On the morning of 27th November, 2017, Australia’s top order batsmen, Phil Hughes died due to his injuries, just three days before his 26th birthday. 25th November, 2014 was no doubt a dark day in the history of cricket.In an Australian domestic event, South Australia was playing against New South Wales at the Sidney Cricket Ground (SCG). During the afternoon session, Phil Hughes of South Australia received a bouncer from Sean Abbott. Phil was batting at 63 not out. Phil was wearing a helmet but the ball stroked an uncovered area just below Phil’s left ear. Hughes collapsed before receiving mouth-to-mouth resuscitation. He was immediately taken to the St. Vincent’s Hospital, Sydney, where he underwent surgery. Hughes injury was described as vertebral artery dissection which led to subarachnoid hemorrhage. Cricket Australia abandoned the match. The other two matches, which were ongoing in other parts of the country (Brisbane and Melbourne) were also called off with Cricket Australia stating that, “Given how players across the country are feeling right now, it’s just not the day to be playing cricket.”
However, after 2 days Phil passed away, leaving the Australian cricket and the whole cricket community saddened. Cricket matches around the globe were postponed in the memory and to give respect to Phil.
Players and fans felt collectively glum. It was a miserable chapter in the rich history of cricket. The nature of the game has changed a little since his death. Fans feel panicked every time a cricketer is hit on the helmet. Each and every time it reminds us of Phil Hughes. As it is said, time heals the pain, the pain of the death of this wonderful person has healed a lot. But as his third death anniversary arrived, the sorrow has an opportunity to reflect again. If there was any solace in his death, it was that, Phil Hughes died doing what he was born for, for what he lived for, cricket. Such was his caliber, that he was often called as the Brian Lara of this generation. His larger than life smile and innocence is missed by his fans. Hughes’ funeral was held on 3 December 2014 at Macksville High pallbearers. The service was attended by around one thousand people. Several Indian players were also present as they were touring the country about to start the test series at the time. Michael Clarke was Phil’s one of the very close friends. He says that he still has his mobile number saved on his phone.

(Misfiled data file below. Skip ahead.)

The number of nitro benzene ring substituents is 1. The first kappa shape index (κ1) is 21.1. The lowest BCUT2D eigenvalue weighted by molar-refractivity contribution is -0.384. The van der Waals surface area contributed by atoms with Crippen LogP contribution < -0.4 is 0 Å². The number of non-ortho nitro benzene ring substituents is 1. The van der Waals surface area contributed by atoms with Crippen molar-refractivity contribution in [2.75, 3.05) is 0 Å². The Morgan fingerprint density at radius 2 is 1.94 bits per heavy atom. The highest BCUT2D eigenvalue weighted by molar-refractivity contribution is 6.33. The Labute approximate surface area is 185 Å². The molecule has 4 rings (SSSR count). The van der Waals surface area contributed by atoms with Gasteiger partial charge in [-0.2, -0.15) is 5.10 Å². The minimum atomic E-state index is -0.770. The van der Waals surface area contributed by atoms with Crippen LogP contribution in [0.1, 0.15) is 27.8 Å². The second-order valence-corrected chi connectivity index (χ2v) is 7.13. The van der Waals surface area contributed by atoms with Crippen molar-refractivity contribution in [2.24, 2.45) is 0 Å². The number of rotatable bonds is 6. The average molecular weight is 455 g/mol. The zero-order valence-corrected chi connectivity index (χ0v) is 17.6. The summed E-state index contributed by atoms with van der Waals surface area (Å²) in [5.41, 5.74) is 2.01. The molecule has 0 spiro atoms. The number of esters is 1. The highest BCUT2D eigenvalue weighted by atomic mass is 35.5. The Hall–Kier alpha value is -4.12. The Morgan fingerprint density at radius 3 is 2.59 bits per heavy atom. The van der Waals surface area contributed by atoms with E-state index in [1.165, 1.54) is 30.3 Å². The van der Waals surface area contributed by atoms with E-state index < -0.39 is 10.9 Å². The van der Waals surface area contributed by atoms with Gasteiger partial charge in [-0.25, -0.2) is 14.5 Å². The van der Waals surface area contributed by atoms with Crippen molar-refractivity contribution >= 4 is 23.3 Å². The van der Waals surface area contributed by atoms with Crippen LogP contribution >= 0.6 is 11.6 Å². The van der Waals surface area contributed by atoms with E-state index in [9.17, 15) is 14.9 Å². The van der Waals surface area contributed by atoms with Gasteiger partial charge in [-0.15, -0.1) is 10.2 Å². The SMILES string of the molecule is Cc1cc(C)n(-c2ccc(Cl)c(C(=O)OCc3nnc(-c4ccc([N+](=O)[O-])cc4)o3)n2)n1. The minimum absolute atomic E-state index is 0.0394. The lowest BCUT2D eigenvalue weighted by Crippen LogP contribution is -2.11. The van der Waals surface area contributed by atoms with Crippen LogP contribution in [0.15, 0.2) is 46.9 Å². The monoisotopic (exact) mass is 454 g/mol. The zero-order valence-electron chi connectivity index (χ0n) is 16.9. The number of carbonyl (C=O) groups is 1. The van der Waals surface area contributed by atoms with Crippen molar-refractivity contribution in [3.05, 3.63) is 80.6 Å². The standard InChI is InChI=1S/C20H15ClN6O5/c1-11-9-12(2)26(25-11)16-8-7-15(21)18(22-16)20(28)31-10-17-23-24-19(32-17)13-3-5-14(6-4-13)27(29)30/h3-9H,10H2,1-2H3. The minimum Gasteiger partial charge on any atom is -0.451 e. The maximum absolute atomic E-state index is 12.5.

“I walk my feet where he and I and so many of his mates here today have built partnerships, taken chances and lived out the dreams we paint in our heads as boys. The same stands where the crowds rose to their feet to cheer him on and that same fence he sent the ball to time and time again. And it is now forever the place where he fell,” Clarke said.
“Brothers in arms. RIP mate. I will always walk out there forever knowing that you are by my side.” grieved David Warner stated. Phil Hughes was given tributes throughout the country and all over the globe. Hughes final score of 63 not out was formally amended to 63 not-out instead of 63 retired hurt. Play on the second day of the third test between Pakistan and New Zealand was suspended. The 2nd ODI between Sri Lanka and England was to be played on 29th November, went ahead a day. People from around the world posted videos and photos of their bats on social media to pay tribute to Phil. The first two Border-Gavaskar Trophy Test matches to be held early December, were rescheduled, providing an additional five days of mourning period. Hughes was named as the 13th man for the first Test and his test cap no. 408 was sewn under the badge of all Australian players and painted on the field. Before the start of the match, there were 63 seconds of applause. When Warner and Smith passed 63 runs they both raised their bats in reminiscence of their team mate and when Australia reached 408 runs the match temporarily stopped as the crowd recognized the occasion. At the SCG, during the fourth test, David Warner kissed the ground at the place where Phil opened his eyes for the very last time and fell to the ground. Phil’s best friend, Michael Clarke continued to wear a black armband in the 2015 Cricket World Cup, he wore it till the final. Hughes’s ODI shirt number, 64 was retired in his memory. Phil Hughes death was an accident and that is the reason that makes it more jarring. I went through all of this about almost a year ago, it was not a good experience and till today I tried my best to forget it all. As I write this, every inch of my heart aches in Phil’s memory. The pain of his death never heals away. Phil was no doubt a talented sportsperson but he was also a true gentleman of the game. God bless his soul!